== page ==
The CBR’s pro-market orthodoxy was by no means guaranteed. Markets initially viewed Nabiullina, who was appointed as governor in June 2013 after a stint as economy minister and later as economic aide to Putin, with a degree of suspicion, fearing she wouldn’t assert the CBR’s institutional autonomy. But even before the most recent crisis, Nabiullina created a bang by launching a new refinancing facility at her first policy meeting in the July of her appointment to address the divergence between money market and policy rates.
The CBR’s crisis-fighting skills win Nabiullina acclaim from foreign investors.
Paul McNamara, an emerging markets debt portfolio manager at GAM, says: “The CBR played their hand well: it stopped intervening uselessly, deployed reserves far more effectively by means of the FX repo and took the long view by tightening interest rates.”
Edward Al-Hussainy, fixed income strategist at Peridiem Global Investors, adds: “Should the CBR get credit for its policy orthodoxy over the past year? Absolutely. It tightened policy rates by 950bp to 17% between April and December 2014, and subsequently cut them to 11% by July this year. Floating the rouble was perhaps the most impressive piece of the bank’s adjustment exercise because it allowed CBR to use its FX reserve cushion for refinancing corporate debt and providing liquidity assistance to banks instead of defending the currency.”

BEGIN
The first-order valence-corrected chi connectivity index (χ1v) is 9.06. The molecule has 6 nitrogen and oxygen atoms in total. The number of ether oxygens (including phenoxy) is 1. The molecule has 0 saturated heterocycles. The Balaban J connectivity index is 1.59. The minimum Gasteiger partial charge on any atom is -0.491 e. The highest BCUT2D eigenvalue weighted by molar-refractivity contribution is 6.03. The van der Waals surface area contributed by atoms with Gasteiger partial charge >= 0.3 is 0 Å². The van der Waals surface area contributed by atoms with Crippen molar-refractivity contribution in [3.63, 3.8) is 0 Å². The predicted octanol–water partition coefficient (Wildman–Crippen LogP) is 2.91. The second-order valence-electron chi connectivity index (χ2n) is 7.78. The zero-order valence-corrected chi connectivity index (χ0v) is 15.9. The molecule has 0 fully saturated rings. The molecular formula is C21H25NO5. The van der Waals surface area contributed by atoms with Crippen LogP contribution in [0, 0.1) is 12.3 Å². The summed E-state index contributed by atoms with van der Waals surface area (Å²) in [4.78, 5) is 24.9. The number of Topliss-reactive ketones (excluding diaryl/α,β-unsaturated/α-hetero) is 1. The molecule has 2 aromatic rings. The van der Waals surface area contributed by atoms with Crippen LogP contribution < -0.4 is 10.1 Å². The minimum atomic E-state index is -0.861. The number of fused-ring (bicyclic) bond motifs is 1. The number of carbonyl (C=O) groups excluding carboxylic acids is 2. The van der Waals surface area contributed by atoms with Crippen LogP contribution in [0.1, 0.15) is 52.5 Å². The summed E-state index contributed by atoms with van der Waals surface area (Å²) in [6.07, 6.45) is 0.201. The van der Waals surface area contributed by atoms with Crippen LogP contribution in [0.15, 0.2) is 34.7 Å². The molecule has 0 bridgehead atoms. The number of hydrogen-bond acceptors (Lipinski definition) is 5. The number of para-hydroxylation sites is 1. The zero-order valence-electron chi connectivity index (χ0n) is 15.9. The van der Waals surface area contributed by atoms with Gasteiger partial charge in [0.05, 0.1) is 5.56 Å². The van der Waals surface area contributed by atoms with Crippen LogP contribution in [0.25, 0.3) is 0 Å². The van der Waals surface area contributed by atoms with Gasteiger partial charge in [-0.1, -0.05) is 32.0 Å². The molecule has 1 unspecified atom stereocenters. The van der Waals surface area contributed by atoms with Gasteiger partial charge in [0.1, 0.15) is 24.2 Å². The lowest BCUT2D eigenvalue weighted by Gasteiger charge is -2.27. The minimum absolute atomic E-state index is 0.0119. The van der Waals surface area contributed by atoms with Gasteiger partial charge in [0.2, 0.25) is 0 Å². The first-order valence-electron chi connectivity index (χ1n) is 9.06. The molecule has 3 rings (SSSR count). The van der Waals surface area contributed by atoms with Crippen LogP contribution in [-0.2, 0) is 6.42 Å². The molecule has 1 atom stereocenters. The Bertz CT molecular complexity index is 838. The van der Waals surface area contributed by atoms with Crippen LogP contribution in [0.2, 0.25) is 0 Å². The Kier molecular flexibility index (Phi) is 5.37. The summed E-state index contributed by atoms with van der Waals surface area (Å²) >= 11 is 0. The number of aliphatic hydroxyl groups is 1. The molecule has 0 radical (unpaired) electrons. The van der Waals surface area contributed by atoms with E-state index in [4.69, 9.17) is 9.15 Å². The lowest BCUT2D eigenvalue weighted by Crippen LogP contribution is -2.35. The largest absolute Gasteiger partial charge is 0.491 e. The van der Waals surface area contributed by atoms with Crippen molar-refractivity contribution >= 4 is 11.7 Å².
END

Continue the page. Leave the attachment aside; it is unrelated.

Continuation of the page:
But Russia faces a prolonged contraction as an expected recovery in oil prices has yet to materialize, sanctions are still biting, while capital flows to emerging markets are vanishing.
Al-Hussainy highlights the CBR’s litany of trade-offs. “Real rates are still high, giving CBR scope to cut further as growth decelerates this year and expectations of a recovery in 2016 decline with the price of crude. That said, I expect the bank to pause cutting further this year until rising inflation expectations are checked by contracting domestic demand. With the ministry of finance vocally pushing for further cuts, I think this will be an important first test of CBR’s commitment to its medium-term inflation target.”